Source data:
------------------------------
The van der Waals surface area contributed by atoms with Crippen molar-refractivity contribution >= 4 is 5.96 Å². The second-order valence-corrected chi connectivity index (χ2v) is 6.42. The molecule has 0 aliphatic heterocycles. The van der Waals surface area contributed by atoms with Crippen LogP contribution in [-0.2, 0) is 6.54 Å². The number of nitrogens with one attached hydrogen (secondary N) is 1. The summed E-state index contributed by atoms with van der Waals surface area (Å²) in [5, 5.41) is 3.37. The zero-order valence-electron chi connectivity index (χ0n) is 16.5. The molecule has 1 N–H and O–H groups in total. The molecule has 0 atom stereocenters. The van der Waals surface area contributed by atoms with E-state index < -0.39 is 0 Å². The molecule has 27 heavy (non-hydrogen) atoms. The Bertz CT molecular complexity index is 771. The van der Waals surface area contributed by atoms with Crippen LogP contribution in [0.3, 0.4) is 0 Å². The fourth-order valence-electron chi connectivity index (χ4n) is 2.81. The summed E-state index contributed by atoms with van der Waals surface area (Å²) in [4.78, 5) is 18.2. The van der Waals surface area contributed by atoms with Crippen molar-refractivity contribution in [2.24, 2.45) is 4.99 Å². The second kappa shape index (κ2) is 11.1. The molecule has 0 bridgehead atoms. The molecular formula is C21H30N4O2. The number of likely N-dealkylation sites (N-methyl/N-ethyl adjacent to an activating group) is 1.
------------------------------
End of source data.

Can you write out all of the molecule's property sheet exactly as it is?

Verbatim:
The van der Waals surface area contributed by atoms with Crippen molar-refractivity contribution >= 4 is 5.96 Å². The second-order valence-corrected chi connectivity index (χ2v) is 6.42. The molecule has 0 aliphatic heterocycles. The van der Waals surface area contributed by atoms with Crippen LogP contribution in [-0.2, 0) is 6.54 Å². The number of nitrogens with one attached hydrogen (secondary N) is 1. The summed E-state index contributed by atoms with van der Waals surface area (Å²) in [5, 5.41) is 3.37. The zero-order valence-electron chi connectivity index (χ0n) is 16.5. The molecule has 1 N–H and O–H groups in total. The molecule has 0 atom stereocenters. The van der Waals surface area contributed by atoms with E-state index < -0.39 is 0 Å². The molecule has 27 heavy (non-hydrogen) atoms. The Bertz CT molecular complexity index is 771. The van der Waals surface area contributed by atoms with Crippen LogP contribution in [0.3, 0.4) is 0 Å². The fourth-order valence-electron chi connectivity index (χ4n) is 2.81. The summed E-state index contributed by atoms with van der Waals surface area (Å²) in [4.78, 5) is 18.2. The van der Waals surface area contributed by atoms with Crippen molar-refractivity contribution in [2.24, 2.45) is 4.99 Å². The second kappa shape index (κ2) is 11.1. The molecule has 0 bridgehead atoms. The molecular formula is C21H30N4O2. The number of likely N-dealkylation sites (N-methyl/N-ethyl adjacent to an activating group) is 1.